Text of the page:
The Reserve Bank is likely to leave the official Cash Rate (OCR) unchanged at 2.5% at its review next Thursday, ASB's economists say, with uncertainty surrounding the global economic outlook - dominated by the European sovereign debt crisis - the key factor in the central bank's decision.
"The risk the Eurozone situation could deteriorate and spark a second major financial crisis remains unacceptably high," say ASB economists Nick Tuffley, Christina Leung and Jane Turner in an OCR preview note.
"In addition, the Reserve Bank will be wary of continued theatrics from American politicians as the US debt ceiling issue returns to focus later this year."
On top of this Tuffley, Leung and Turner say domestic economic developments haven't been especially rosy in recent weeks, with economic growth up a less than expected 0.1% in the June quarter, and indicators highlighting a still‐fragile economic recovery. These include last week's profit warning from Fletcher Building, New Zealand's biggest sharemarket listed company, due to weak residential construction and delays in the rebuild of Christchurch as aftershocks continue.
"Overall, there is no urgency for the Reserve Bank to increase interest rates in the coming months. The Reserve Bank will remain on the sidelines until confidence in Europe returns," ASB's economists say.
"Assuming some resolution is found in the coming months, we expect the Reserve Bank to lift the OCR by 25 basis points in March, and at each consecutive meeting bringing the OCR to a peak of 4%."
In its last OCR review, on September 15, the Reserve Bank left the OCR at 2.5% with Governor Alan Bollard saying if recent global developments had only a mild impact on the New Zealand economy, it was likely the OCR would need to increase. The central bank cut the OCR by 50 basis points to 2.5% on March 10, after the devastating February 22 Christchurch earthquake which killed 181 people, with Bollard describing the cut as an insurance measure.
Bleaker picture since September
ASB's economists note that since September the global economic outlook has deteriorated.
"Forecasts for (New Zealand) trading partner growth have been revised down steadily in recent months. Further, the revisions are no longer isolated to US, UK and Europe, with forecasters becoming more wary of the flow‐on impacts to economic activity in developing Asia. In addition, large downside risks to the outlook remain as the Eurozone sovereign debt crisis has yet to be resolved," they say.
"The risks to the global outlook stemming from the Eurozone sovereign debt crisis remain unacceptably high, and will keep the Reserve Bank on the sidelines until March next year."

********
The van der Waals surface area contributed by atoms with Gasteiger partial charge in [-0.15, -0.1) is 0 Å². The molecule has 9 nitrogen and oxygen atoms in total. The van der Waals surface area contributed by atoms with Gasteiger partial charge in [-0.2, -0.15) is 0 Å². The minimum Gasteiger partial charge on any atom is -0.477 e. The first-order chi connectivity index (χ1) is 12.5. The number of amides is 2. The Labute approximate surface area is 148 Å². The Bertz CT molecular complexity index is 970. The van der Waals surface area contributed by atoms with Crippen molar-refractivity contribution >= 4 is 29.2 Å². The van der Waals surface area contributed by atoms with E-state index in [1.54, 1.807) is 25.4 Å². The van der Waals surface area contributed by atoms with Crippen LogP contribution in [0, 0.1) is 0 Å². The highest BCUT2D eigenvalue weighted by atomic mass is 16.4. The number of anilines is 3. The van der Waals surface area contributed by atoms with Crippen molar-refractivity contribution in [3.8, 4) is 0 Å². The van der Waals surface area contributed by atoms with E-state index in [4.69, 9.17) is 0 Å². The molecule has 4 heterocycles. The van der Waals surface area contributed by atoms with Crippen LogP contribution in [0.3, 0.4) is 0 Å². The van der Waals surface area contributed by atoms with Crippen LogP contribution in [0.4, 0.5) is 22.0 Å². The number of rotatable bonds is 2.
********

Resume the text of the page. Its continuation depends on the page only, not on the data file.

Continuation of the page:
Next Thursday's Reserve Bank OCR decision will closely follow a European Union summit this weekend, which German Chancellor Angela Merkel has already warned won't be “the end point” of the debt crisis, which she says requires more than “a magic wand” to solve.
The OCR review also comes hot on the heels of the Rugby World Cup, with the tournament concluding in Auckland on Sunday night with the final between the All Blacks and France. The Reserve Bank has predicted the tournament will attract 95,000 overseas visitors, with them spending NZ$700 million.
Funding cost concerns
Meanwhile, ASB's economists note that one of the Reserve Bank's key concerns in its September OCR review was a potential rise in funding costs for New Zealand's major banks, who source about one-third of their funding from overseas, if the European crisis drags on. However, ANZ New Zealand raised 500 million euros (about NZ$868 million) from European institutional investors in a covered bond issue last week, which was priced at 95 basis points over the euro interest rate swap rate.
In the US ASB's economists note the political environment remains concerning, with the Reserve Bank wary that the "debt ceiling debacle" isn't yet over. In November, a bipartisan US congressional committee tasked with finding US$1.5 trillion of further deficit reductions is due to report back. If the committee fails to reach an agreement or its proposal is rejected, then US$1.2 trillion in spending cuts will be automatically triggered, drawn equally from domestic spending and defence.
"These automatic spending cuts would be very damaging the US economy, raising the chances of a double‐dip recession over 2012," Tuffley, Leung and Turner say.
"Overall, a large degree of uncertainty around the global economic outlook remains, although this is mostly a result of political dithering. At this stage, the Reserve Bank cannot rule out a second financial crisis triggered by a nasty turn in the Eurozone sovereign debt crisis."
Domestic indicators not strong
Meanwhile, a weaker New Zealand dollar since early August is providing "a helpful buffer" against the heightened uncertainty.
Domestically the 0.1% second quarter GDP growth was much weaker than the 0.6% expected by the Reserve Bank. Inflation indicators suggest underlying inflation pressures are contained for now. Other domestic indicators suggest demand from households remains lacklustre with house sales plateauing in more recent months. And despite business confidence and consumer confidence proving relatively resilient, credit growth remains weak suggesting businesses and households remain cautious, ASB's economists say.
"Given the likelihood of ongoing global uncertainty and increased New Zealand household sensitivity to interest rate increases, the risk is the increases in the OCR will be more drawn out, with the RBNZ pausing at some point along the way."